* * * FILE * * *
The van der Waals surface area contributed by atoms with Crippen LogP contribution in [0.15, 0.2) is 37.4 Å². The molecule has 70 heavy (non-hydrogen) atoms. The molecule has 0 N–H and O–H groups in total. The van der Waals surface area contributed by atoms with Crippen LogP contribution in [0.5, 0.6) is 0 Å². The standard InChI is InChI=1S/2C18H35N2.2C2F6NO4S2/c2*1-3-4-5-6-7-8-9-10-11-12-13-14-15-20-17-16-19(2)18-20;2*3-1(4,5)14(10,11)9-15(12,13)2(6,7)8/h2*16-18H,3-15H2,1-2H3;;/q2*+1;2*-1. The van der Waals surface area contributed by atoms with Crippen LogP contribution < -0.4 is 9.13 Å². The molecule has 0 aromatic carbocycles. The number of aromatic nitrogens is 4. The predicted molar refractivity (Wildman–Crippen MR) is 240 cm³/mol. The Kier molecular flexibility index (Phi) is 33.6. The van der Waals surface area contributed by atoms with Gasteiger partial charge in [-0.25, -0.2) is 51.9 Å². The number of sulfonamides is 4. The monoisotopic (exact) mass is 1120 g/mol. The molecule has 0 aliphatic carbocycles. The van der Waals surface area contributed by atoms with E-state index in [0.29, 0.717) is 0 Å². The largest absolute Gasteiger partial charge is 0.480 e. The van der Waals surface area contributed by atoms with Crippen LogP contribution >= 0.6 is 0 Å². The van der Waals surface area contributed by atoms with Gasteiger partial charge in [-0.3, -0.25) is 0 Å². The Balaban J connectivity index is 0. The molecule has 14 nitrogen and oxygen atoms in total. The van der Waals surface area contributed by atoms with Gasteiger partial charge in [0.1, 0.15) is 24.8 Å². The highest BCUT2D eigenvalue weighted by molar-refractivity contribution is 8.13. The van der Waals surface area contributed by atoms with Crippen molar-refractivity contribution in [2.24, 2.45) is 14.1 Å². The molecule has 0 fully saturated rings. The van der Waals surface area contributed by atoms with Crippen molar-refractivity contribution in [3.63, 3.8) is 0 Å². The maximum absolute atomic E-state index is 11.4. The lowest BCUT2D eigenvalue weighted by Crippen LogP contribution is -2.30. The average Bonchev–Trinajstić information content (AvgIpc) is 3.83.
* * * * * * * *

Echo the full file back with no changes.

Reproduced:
The van der Waals surface area contributed by atoms with Crippen LogP contribution in [0.15, 0.2) is 37.4 Å². The molecule has 70 heavy (non-hydrogen) atoms. The molecule has 0 N–H and O–H groups in total. The van der Waals surface area contributed by atoms with Crippen LogP contribution in [0.5, 0.6) is 0 Å². The standard InChI is InChI=1S/2C18H35N2.2C2F6NO4S2/c2*1-3-4-5-6-7-8-9-10-11-12-13-14-15-20-17-16-19(2)18-20;2*3-1(4,5)14(10,11)9-15(12,13)2(6,7)8/h2*16-18H,3-15H2,1-2H3;;/q2*+1;2*-1. The van der Waals surface area contributed by atoms with Crippen LogP contribution < -0.4 is 9.13 Å². The molecule has 0 aromatic carbocycles. The number of aromatic nitrogens is 4. The predicted molar refractivity (Wildman–Crippen MR) is 240 cm³/mol. The Kier molecular flexibility index (Phi) is 33.6. The van der Waals surface area contributed by atoms with Gasteiger partial charge in [-0.25, -0.2) is 51.9 Å². The number of sulfonamides is 4. The monoisotopic (exact) mass is 1120 g/mol. The molecule has 0 aliphatic carbocycles. The van der Waals surface area contributed by atoms with E-state index in [0.29, 0.717) is 0 Å². The largest absolute Gasteiger partial charge is 0.480 e. The van der Waals surface area contributed by atoms with Crippen LogP contribution >= 0.6 is 0 Å². The van der Waals surface area contributed by atoms with Gasteiger partial charge in [-0.3, -0.25) is 0 Å². The Balaban J connectivity index is 0. The molecule has 14 nitrogen and oxygen atoms in total. The van der Waals surface area contributed by atoms with Gasteiger partial charge in [0.1, 0.15) is 24.8 Å². The highest BCUT2D eigenvalue weighted by molar-refractivity contribution is 8.13. The van der Waals surface area contributed by atoms with Crippen molar-refractivity contribution in [2.24, 2.45) is 14.1 Å². The molecule has 0 fully saturated rings. The van der Waals surface area contributed by atoms with Crippen molar-refractivity contribution in [3.63, 3.8) is 0 Å². The maximum absolute atomic E-state index is 11.4. The lowest BCUT2D eigenvalue weighted by Crippen LogP contribution is -2.30. The average Bonchev–Trinajstić information content (AvgIpc) is 3.83.